Thursday 25 February 2021

G7 nations pledge $7.5bn for Covid-19 response plan

LONDON, 5 days ago

Leaders of the Group of Seven (G7) group of rich democracies have pledged to sustain government spending to help economies recover from the coronavirus pandemic as they attempted to start a new chapter in multilateral cooperation.
At a virtual G7 meeting hosted by Boris Johnson, the UK prime minister, yesterday (February 19) leaders increased their pledges to the WHO-led Covax global vaccine initiative to $7.5 billion.
The countries agreed during the call, lasting one hour 45 minutes, to share surplus vaccines with the developing world, and US President Joe Biden, speaking at his first big international meeting as president, promised an extra $4 billion for the Covax scheme, with $2 billon to be paid immediately.
As Biden made his debut as leader on the world stage the discussion centered on how to, in the words of British host Boris Johnson, “build back better” after the health crisis.
“We will continue to support our economies to protect jobs and support a strong, sustainable, balanced and inclusive recovery,” the G-7 said in a statement published after the call. “Recovery from Covid-19 must build back better for all.”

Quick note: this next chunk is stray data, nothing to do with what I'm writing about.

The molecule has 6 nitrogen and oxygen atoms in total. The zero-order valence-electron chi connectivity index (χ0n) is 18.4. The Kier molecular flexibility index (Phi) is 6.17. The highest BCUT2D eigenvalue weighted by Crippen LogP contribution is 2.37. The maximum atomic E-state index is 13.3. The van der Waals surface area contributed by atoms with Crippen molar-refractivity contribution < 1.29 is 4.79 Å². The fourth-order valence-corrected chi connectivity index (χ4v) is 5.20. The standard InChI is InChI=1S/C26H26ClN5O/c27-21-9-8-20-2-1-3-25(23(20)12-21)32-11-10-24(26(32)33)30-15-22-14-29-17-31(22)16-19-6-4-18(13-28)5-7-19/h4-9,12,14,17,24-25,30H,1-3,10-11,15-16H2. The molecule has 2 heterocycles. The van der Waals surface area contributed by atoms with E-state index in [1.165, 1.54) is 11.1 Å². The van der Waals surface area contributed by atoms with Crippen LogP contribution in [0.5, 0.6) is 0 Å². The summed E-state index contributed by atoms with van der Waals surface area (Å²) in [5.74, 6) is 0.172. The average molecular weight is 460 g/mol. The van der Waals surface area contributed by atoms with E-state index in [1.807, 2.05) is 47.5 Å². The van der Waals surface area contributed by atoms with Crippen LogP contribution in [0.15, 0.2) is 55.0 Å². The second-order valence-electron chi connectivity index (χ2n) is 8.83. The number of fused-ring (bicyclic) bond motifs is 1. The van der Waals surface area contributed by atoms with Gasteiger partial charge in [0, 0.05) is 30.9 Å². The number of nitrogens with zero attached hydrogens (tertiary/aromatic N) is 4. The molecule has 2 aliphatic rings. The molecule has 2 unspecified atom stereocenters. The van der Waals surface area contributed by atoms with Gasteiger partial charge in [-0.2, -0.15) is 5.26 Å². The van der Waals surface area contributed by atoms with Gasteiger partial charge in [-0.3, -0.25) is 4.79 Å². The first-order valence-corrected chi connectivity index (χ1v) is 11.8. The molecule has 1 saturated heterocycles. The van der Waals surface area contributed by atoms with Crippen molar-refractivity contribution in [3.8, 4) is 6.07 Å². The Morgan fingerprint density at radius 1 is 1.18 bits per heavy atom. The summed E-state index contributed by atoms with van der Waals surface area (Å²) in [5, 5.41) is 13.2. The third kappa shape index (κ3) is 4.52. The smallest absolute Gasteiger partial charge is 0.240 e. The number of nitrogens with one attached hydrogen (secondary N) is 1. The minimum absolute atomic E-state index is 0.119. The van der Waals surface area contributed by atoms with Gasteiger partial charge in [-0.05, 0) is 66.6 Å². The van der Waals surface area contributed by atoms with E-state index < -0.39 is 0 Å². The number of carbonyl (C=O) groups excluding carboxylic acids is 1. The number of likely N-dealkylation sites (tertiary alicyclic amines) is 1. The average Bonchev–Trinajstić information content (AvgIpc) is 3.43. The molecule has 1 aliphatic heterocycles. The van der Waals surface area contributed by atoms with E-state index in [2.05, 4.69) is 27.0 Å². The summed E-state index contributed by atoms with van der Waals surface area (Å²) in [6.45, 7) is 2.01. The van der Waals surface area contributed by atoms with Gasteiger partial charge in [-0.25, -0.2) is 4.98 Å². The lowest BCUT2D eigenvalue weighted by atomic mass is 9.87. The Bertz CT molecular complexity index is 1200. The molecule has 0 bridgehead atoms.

The G-7 nations are committed to considering debt relief for developing nations and promised to eliminate net carbon emissions by 2050 at the latest.
The annoucement comes following World Health Organisation (WHO) plea for nearly $2 billion to fund its 2021 Strategic Preparedness and Response Plan (SPRP) for Covid-19 response which, was launched on Thursday in Geneva.
The strategy follows the initial plan last year that outlined the path countries should take to suppress transmission of the new coronavirus.
Friday marks Biden’s first appearance at a G-7 meeting. Afterward, he will fly to Kalamazoo, Michigan, where he will tour a Pfizer Covid vaccine manufacturing site and meet with the workers who are producing the vaccines.  
"Fully funding the SPRP is not just an investment in responding to Covid-19, it’s an investment in the global recovery and in building the architecture to prepare for, prevent and mitigate future health emergencies," said WHO chief Tedros Adhanom Ghebreyesus, speaking during his routine press conference.


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